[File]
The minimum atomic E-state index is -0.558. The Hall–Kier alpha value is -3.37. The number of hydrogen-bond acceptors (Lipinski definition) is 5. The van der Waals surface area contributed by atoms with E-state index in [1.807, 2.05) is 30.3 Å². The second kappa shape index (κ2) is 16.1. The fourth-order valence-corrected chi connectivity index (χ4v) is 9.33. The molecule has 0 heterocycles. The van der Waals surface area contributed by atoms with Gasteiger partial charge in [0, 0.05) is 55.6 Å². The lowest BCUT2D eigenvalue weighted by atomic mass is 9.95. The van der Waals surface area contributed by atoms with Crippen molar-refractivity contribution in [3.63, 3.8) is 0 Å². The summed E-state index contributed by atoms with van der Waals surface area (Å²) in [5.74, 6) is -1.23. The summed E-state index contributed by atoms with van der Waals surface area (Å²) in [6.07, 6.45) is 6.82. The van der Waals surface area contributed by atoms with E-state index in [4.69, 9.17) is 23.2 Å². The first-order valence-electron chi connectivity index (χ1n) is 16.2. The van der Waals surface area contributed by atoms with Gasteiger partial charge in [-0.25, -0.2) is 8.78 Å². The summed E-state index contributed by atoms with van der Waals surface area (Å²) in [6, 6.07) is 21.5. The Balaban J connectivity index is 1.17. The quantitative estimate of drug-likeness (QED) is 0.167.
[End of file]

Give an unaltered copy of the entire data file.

The minimum atomic E-state index is -0.558. The Hall–Kier alpha value is -3.37. The number of hydrogen-bond acceptors (Lipinski definition) is 5. The van der Waals surface area contributed by atoms with E-state index in [1.807, 2.05) is 30.3 Å². The second kappa shape index (κ2) is 16.1. The fourth-order valence-corrected chi connectivity index (χ4v) is 9.33. The molecule has 0 heterocycles. The van der Waals surface area contributed by atoms with Gasteiger partial charge in [0, 0.05) is 55.6 Å². The lowest BCUT2D eigenvalue weighted by atomic mass is 9.95. The van der Waals surface area contributed by atoms with Crippen molar-refractivity contribution in [3.63, 3.8) is 0 Å². The summed E-state index contributed by atoms with van der Waals surface area (Å²) in [5.74, 6) is -1.23. The summed E-state index contributed by atoms with van der Waals surface area (Å²) in [6.07, 6.45) is 6.82. The van der Waals surface area contributed by atoms with E-state index in [4.69, 9.17) is 23.2 Å². The first-order valence-electron chi connectivity index (χ1n) is 16.2. The van der Waals surface area contributed by atoms with Gasteiger partial charge in [-0.25, -0.2) is 8.78 Å². The summed E-state index contributed by atoms with van der Waals surface area (Å²) in [6, 6.07) is 21.5. The Balaban J connectivity index is 1.17. The quantitative estimate of drug-likeness (QED) is 0.167.